In January 2021, the Company constructed a 2-kilometre ice road and then drilled 5 ice-based holes totalling 1,233 meters to test several airborne EM conductors and a reversely polarized magnetic body under Hook bay of Disraeli Lake. One conductor was found to be caused by massive magnetite copper-cobalt-nickel Skarn, while several of the airborne EM conductors proved to be the result of lake sediments (Figure 6), (Table 1). The reversely polarized magnetic body requires additional follow up as it was not adequately explained, it may be the result of a reversely polarized granophyric sill located below the Disraeli Intrusion and/or a magnetite skarn.
Borehole EM surveys were conducted on all holes drilled and were hindered by very high background conductivity, which may be the result of saline brines in the Sibley Formation sediments. Of particular note was an off-hole EM conductor identified at the Sibley - Quetico (metasedimentary basement rocks) contact (Figure 7). Unseasonably warm conditions in early March resulted in deterioration of the ice road, cutting the drill program short and thus this target was not able to be tested. This target remains a priority target.
The copper-cobalt-nickel magnetite skarn is of particular interest as it is enriched in cobalt (Table 1). The mineralization intersected in the recent program is very similar to skarn mineralization intersected 1.5 kilometers to the south in holes U17-01 and U17-02 by a previous operator. These holes intersected up to 0.13 % cobalt over 2.0 meters and 0.16 % cobalt over 0.45 meters respectively.
This cobalt bearing skarn-style mineralization has now been intersected by 4 holes on the Disraeli project indicating it is much more widespread that previously thought. The mineralization is hosted in the carbonate-rich (dolomite) Rossport unit of the Sibley Formation, mostly likely representing replacement of stromatolitic beds within the sediments. It consists of massive to stringer magnetite with 10-20% sulphides consisting of pyrite, pyrrhotite, and chalcopyrite (Figure 8). This skarn mineralization is indicative of widespread hydrothermal alteration associated with either the Disraeli intrusion or another unknown mafic-ultramafic intrusion at depth. Additional, copper mineralization is known to occur in the greater Disraeli Lake area as chalcocite and malachite hosted in stromatolites with the Sibley sediments, grab samples collected by the Ministry of Northern development in 2011 returned up to 1.57% Cu (Mineral Deposit Index MDI52H02NW00002) from this style of mineralization. All of this indicates a significant magmatic hydrothermal system was present in the Disraeli Lake area, and suggests thicker and higher-grade areas of cobalt skarn mineralization are yet to be discovered.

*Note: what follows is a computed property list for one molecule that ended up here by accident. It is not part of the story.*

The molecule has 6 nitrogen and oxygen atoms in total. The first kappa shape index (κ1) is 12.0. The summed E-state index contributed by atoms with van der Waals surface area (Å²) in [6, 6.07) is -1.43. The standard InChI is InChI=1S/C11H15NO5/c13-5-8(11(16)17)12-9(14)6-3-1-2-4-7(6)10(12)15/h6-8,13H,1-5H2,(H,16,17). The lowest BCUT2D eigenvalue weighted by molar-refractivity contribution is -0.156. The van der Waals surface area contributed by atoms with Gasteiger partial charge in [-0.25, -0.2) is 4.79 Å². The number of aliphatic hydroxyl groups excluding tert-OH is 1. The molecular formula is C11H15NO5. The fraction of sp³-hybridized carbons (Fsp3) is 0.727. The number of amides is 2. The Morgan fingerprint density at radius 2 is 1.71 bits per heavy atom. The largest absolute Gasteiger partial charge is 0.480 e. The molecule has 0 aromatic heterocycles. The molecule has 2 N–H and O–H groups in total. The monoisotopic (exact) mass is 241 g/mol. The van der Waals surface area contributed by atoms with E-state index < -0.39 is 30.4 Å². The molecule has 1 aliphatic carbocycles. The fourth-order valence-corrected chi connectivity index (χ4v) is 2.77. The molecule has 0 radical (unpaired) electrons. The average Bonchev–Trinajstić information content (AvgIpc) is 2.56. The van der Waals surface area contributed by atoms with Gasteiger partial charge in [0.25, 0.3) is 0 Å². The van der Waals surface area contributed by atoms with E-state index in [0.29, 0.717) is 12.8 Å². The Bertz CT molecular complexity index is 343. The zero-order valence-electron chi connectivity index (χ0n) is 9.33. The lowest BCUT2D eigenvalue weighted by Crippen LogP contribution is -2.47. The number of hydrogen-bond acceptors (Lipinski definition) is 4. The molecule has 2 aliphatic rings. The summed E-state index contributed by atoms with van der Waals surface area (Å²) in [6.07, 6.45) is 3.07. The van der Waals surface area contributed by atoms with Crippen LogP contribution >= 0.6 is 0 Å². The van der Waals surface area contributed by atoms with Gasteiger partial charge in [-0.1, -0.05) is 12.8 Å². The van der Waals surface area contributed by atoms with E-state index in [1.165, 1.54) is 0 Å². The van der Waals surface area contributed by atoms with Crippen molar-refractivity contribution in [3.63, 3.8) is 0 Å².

Table 1: Disraeli Significant Drill Hole Intersections
Figure 6: Disraeli drill hole location map, background is total field magnetics.
Figure 7: Disraeli Project Isometric view looking north-northwest, showing the location of holes DL21-002, 003 and 005 along with down Hole EM plates and VOXI inverted strongly magnetic body.
Figure 8: Cu-Co-Ni mineralized massive magnetite skarn mineralization form hole DL21-002.
The technical information on this page has been reviewed and verified by Neil Pettigrew, M.Sc., P. Geo., Vice President of Exploration and a director of the Company and a Qualified Person as defined by National Instrument 43-101.
The drilling program was carried out under the supervision of Neil Pettigrew, M.Sc., P. Geo., Vice President of Exploration, and a Director of the Company
Drill core samples were split using a rock saw by Company staff, with half retained in the core box and stored onsite at the Tyko exploration camp core yard facility.
Samples were transported in secure bags directly from the logging facility at the onsite exploration camp, to the Activation Laboratories Ltd. (“Actlabs”) in Thunder Bay, Ontario. Actlabs, which is ISO 17025 accredited with CAN-P-1579 (Mineral Lab). In addition to ISO 17025 accreditation, Actlabs is accredited/certified to ISO 9001:2015. All samples are crushed to 2 millimeters with a 250-gram split pulverized to 105 microns. Analysis for PGEs is performed using a 30 grams fire assay with an ICP-OES finish and for Ni, Cu, and Co using 0.5 grams by 4 acid digestion with ICP-OES finish. Ni, Cu and Co samples over 1.0 wt% were re-analysed by ore grade methods using 4 acid digestion with ICP-OES finish.
Certified standards, blanks and crushed duplicates are placed in the sample stream at a rate of one QA/QC sample per 10 core samples. Results are analyzed for acceptance within the defined limits of the standard used before being released to the public.
All grades are insitu grades and accordingly do not take into account recovery rates.